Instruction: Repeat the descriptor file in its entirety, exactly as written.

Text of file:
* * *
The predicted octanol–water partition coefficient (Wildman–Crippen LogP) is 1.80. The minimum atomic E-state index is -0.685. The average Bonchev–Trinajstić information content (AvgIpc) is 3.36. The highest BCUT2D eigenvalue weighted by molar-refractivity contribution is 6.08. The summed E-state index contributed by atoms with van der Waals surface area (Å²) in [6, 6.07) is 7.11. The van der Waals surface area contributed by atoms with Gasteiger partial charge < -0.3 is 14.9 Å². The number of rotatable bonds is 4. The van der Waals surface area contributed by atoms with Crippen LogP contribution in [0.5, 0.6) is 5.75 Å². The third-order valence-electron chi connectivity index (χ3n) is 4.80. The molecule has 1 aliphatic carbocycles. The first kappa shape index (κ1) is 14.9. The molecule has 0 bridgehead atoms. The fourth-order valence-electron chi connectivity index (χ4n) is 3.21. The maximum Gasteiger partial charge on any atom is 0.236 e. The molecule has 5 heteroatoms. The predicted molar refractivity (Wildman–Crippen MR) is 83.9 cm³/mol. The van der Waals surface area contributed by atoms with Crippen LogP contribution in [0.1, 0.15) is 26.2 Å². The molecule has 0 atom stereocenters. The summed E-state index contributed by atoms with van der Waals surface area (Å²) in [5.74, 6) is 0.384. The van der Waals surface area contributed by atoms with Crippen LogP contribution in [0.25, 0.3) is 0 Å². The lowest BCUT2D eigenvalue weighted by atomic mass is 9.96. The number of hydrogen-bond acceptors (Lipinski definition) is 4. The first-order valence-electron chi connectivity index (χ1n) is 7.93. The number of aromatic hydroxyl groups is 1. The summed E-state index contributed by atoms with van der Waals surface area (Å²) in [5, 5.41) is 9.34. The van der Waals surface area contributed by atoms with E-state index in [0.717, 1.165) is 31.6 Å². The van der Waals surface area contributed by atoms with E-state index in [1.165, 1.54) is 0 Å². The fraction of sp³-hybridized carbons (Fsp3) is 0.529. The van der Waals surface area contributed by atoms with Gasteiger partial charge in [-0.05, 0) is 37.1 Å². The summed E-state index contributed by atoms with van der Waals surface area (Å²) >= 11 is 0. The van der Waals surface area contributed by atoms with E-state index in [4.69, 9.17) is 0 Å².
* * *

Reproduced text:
The predicted octanol–water partition coefficient (Wildman–Crippen LogP) is 1.80. The minimum atomic E-state index is -0.685. The average Bonchev–Trinajstić information content (AvgIpc) is 3.36. The highest BCUT2D eigenvalue weighted by molar-refractivity contribution is 6.08. The summed E-state index contributed by atoms with van der Waals surface area (Å²) in [6, 6.07) is 7.11. The van der Waals surface area contributed by atoms with Gasteiger partial charge < -0.3 is 14.9 Å². The number of rotatable bonds is 4. The van der Waals surface area contributed by atoms with Crippen LogP contribution in [0.5, 0.6) is 5.75 Å². The third-order valence-electron chi connectivity index (χ3n) is 4.80. The molecule has 1 aliphatic carbocycles. The first kappa shape index (κ1) is 14.9. The molecule has 0 bridgehead atoms. The fourth-order valence-electron chi connectivity index (χ4n) is 3.21. The maximum Gasteiger partial charge on any atom is 0.236 e. The molecule has 5 heteroatoms. The predicted molar refractivity (Wildman–Crippen MR) is 83.9 cm³/mol. The van der Waals surface area contributed by atoms with Crippen LogP contribution in [0.1, 0.15) is 26.2 Å². The molecule has 0 atom stereocenters. The summed E-state index contributed by atoms with van der Waals surface area (Å²) in [5.74, 6) is 0.384. The van der Waals surface area contributed by atoms with Crippen LogP contribution in [0.25, 0.3) is 0 Å². The lowest BCUT2D eigenvalue weighted by atomic mass is 9.96. The number of hydrogen-bond acceptors (Lipinski definition) is 4. The first-order valence-electron chi connectivity index (χ1n) is 7.93. The number of aromatic hydroxyl groups is 1. The summed E-state index contributed by atoms with van der Waals surface area (Å²) in [5, 5.41) is 9.34. The van der Waals surface area contributed by atoms with E-state index in [0.717, 1.165) is 31.6 Å². The van der Waals surface area contributed by atoms with E-state index in [1.165, 1.54) is 0 Å². The fraction of sp³-hybridized carbons (Fsp3) is 0.529. The van der Waals surface area contributed by atoms with Gasteiger partial charge in [-0.05, 0) is 37.1 Å². The summed E-state index contributed by atoms with van der Waals surface area (Å²) >= 11 is 0. The van der Waals surface area contributed by atoms with E-state index in [4.69, 9.17) is 0 Å².